On the one hand, romanticism will always seem like a continuation of religion by other means—the secular reception and transformation of "religion" over the past years have guaranteed this. On the other hand, romanticism's restless critical and institutional energies find ways to disrupt its own susceptibility to spiritualization—and in those disruptions one may read a critique of the secularism for which spiritualization is a primary way of containing the religious.
Secularism has always been a cosmopolitan project, as the various careers of early modern philosopher-diplomats suggest. He failed, but bequeathed to early modern Europe an influential formulation of religious tolerance that strove to honor both Baconian inductive reasoning and the diversity of world religions as he understood them Ward On the French side, Montaigne's skepticism and Descartes's dualism both seek to preserve "true religion" as a common meeting point while dispensing with such epiphenomena as doctrine and ritual.
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Notably, too, for Montaigne, Descartes, and—a bit later—John Locke, the idea of the Netherlands as a locus of cosmopolitan tolerance played an important role. Leibniz, meanwhile, pursued a different and rather idiosyncratic vision of the common ground: as opposed to tolerance of different denominations, Leibniz wanted to undo the Protestant Reformation and reunite the various churches around the shared principle of reason.
Yet his extensive correspondence with, responses to, and disagreements with figures as various as Pierre Bayle, Samuel Clarke, Robert Boyle, Isaac Newton, and members of the house of Hanover during the years of its meteoric rise, help to round out the picture of an early modern cosmopolitan secularism that linked Paris, London, and Amsterdam through a network of courtiers, diplomats, philosophers and elite men of letters. In many ways this picture remains, mutatis mutandis, our dominant picture of cosmopolitanism today.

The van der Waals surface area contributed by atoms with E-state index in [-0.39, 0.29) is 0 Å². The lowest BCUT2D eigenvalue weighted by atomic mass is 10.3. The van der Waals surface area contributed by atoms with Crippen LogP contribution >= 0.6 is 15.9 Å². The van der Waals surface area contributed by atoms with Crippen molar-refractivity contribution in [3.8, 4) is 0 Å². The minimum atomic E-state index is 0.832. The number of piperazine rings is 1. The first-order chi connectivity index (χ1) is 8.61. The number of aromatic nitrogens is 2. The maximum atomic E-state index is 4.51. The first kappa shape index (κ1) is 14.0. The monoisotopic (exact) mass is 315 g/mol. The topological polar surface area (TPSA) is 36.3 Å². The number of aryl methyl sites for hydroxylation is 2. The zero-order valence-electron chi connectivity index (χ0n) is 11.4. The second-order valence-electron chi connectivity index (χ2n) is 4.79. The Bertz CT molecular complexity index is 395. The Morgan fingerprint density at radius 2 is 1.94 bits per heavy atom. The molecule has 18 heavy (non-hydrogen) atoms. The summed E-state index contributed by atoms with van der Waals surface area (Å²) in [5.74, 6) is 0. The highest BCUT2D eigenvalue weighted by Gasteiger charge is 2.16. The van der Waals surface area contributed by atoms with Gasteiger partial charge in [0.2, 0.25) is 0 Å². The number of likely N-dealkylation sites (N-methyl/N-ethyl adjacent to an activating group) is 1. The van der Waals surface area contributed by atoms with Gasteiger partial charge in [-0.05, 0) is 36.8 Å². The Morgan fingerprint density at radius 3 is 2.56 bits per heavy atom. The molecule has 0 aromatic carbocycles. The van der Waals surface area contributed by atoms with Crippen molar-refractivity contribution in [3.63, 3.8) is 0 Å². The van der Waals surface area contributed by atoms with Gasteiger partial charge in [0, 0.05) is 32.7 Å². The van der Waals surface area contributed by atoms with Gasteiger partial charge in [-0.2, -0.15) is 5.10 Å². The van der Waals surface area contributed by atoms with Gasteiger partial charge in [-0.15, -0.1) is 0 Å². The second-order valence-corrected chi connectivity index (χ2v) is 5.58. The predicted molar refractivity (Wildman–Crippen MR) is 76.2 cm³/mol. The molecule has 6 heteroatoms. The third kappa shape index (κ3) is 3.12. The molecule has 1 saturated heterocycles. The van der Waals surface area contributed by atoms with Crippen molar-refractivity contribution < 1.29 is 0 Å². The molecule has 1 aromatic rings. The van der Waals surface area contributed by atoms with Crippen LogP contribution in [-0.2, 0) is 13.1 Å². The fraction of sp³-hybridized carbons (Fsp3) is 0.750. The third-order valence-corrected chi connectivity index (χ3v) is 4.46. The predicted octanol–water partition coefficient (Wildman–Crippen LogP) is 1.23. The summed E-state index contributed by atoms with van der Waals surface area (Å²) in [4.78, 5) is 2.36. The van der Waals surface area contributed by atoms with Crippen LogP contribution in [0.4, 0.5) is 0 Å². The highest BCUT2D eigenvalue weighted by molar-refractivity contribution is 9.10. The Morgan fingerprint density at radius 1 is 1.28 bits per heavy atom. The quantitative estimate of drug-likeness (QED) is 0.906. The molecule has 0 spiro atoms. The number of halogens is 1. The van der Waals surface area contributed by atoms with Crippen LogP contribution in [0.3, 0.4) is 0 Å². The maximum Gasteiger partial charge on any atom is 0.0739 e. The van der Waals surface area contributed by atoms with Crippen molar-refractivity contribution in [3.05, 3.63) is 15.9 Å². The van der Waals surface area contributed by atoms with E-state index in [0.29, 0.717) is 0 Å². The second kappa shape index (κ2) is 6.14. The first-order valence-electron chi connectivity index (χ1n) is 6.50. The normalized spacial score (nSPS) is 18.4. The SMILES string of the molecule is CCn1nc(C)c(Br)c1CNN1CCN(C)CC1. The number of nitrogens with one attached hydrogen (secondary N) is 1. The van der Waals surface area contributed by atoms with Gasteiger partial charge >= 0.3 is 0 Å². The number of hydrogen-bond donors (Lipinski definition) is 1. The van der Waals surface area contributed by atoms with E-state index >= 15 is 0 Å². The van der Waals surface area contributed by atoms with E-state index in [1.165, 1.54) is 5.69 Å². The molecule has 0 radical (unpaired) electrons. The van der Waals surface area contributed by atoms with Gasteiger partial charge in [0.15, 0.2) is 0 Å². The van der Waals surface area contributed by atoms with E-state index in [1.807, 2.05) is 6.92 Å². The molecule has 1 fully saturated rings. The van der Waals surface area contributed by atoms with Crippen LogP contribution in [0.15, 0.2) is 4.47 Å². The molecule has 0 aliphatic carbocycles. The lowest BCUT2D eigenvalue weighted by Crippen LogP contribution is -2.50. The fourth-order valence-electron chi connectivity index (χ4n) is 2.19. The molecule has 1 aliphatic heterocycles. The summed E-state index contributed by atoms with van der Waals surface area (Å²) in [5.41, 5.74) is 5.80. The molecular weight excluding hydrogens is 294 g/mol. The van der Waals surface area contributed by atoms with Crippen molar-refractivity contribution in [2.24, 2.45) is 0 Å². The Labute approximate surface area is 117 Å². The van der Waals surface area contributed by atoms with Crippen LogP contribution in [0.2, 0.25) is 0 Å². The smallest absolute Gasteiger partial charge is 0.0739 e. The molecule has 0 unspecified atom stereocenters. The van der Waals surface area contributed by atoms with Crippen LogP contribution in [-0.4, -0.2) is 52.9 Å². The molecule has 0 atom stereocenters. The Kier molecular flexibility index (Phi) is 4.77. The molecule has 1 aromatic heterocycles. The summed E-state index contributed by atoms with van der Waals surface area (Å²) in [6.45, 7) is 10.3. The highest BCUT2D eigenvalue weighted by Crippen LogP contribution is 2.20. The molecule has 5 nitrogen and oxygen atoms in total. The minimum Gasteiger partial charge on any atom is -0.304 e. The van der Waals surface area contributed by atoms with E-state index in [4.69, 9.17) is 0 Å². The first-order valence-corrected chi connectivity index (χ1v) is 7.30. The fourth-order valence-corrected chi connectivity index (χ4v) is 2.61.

What Peter Berger calls a "globalized elite culture" of secular intellectuals 11 is our version of that European network of the early modern period, with the model of secularism switched from "common ground" to "independent ethic" in order to accommodate a wider array of metaphysical orientations. The advent of international human rights advocates, experts on transitional justice, and other transnational intellectual actors, for example, raises important questions about the relationship between Western human rights discourse and the indigenous, local, and often religious traditions it encounters on the ground.
Perhaps the most well-known example is the active debate about the discourse of "reconciliation" in South Africa, and whether it can, or should, be abstracted from its largely Christian context and "internationalized. According to Amanda Anderson, such exclusionary and relatively elite cosmopolitanism has historically been in tension with a more inclusive version. In inclusionary cosmopolitanism, by contrast, universalism finds expression through sympathetic imagination and intercultural exchange" Most contemporary iterations of cosmopolitanism, Anderson finds, try to produce a dialectic between these poles, counting on both the normative pressure of universalism and "an emphasis on tact, sensibility, and judgment, which seems fundamental to the cosmopolitan's reconfigured relationship to universality" Could a move towards "inclusionary cosmopolitanism," then, serve also to de-secularize it?
Anderson herself addresses this question obliquely when she defends a picture of the intellectual life based on "ethos" or "character. Against this criticism, Anderson argues that "intellectual and aesthetic postures are always also lived practices" 7. This bracing and persuasive account echoes other descriptions of the intellectual life; one thinks for example of Edward Said's description of intellectuals and their love of "process" and "vital exchange.